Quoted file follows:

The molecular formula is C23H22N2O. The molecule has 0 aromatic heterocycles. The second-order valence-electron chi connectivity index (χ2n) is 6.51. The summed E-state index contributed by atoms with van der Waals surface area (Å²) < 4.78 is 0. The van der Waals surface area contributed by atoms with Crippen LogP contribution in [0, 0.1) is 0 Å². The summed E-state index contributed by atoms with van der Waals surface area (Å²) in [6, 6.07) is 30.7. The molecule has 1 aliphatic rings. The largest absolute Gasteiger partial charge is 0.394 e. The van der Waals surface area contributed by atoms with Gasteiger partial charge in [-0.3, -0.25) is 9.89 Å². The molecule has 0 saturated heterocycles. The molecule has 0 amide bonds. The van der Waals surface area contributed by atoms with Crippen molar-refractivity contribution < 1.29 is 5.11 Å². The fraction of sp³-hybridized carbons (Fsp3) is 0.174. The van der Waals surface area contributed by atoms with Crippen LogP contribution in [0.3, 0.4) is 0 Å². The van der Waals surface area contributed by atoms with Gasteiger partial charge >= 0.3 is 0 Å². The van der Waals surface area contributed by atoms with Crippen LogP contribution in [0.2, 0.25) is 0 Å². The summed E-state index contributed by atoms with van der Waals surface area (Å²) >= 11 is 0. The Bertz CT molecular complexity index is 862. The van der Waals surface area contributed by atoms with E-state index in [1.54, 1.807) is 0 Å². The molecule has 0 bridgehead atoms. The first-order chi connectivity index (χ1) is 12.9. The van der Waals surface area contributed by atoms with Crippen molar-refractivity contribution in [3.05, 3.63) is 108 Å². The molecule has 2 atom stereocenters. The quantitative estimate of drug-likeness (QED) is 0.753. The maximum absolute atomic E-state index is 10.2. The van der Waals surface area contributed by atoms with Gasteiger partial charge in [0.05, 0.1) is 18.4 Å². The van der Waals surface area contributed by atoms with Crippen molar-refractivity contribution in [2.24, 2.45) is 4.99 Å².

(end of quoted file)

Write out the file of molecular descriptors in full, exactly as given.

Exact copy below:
The molecular formula is C23H22N2O. The molecule has 0 aromatic heterocycles. The second-order valence-electron chi connectivity index (χ2n) is 6.51. The summed E-state index contributed by atoms with van der Waals surface area (Å²) < 4.78 is 0. The van der Waals surface area contributed by atoms with Crippen LogP contribution in [0, 0.1) is 0 Å². The summed E-state index contributed by atoms with van der Waals surface area (Å²) in [6, 6.07) is 30.7. The molecule has 1 aliphatic rings. The largest absolute Gasteiger partial charge is 0.394 e. The van der Waals surface area contributed by atoms with Gasteiger partial charge in [-0.3, -0.25) is 9.89 Å². The molecule has 0 saturated heterocycles. The molecule has 0 amide bonds. The van der Waals surface area contributed by atoms with Crippen molar-refractivity contribution < 1.29 is 5.11 Å². The fraction of sp³-hybridized carbons (Fsp3) is 0.174. The van der Waals surface area contributed by atoms with Crippen LogP contribution in [0.3, 0.4) is 0 Å². The van der Waals surface area contributed by atoms with Gasteiger partial charge >= 0.3 is 0 Å². The van der Waals surface area contributed by atoms with Crippen LogP contribution in [0.2, 0.25) is 0 Å². The summed E-state index contributed by atoms with van der Waals surface area (Å²) >= 11 is 0. The Bertz CT molecular complexity index is 862. The van der Waals surface area contributed by atoms with E-state index in [1.54, 1.807) is 0 Å². The molecule has 0 bridgehead atoms. The first-order chi connectivity index (χ1) is 12.9. The van der Waals surface area contributed by atoms with Crippen molar-refractivity contribution in [3.05, 3.63) is 108 Å². The molecule has 2 atom stereocenters. The quantitative estimate of drug-likeness (QED) is 0.753. The maximum absolute atomic E-state index is 10.2. The van der Waals surface area contributed by atoms with Gasteiger partial charge in [0.05, 0.1) is 18.4 Å². The van der Waals surface area contributed by atoms with Crippen molar-refractivity contribution in [2.24, 2.45) is 4.99 Å².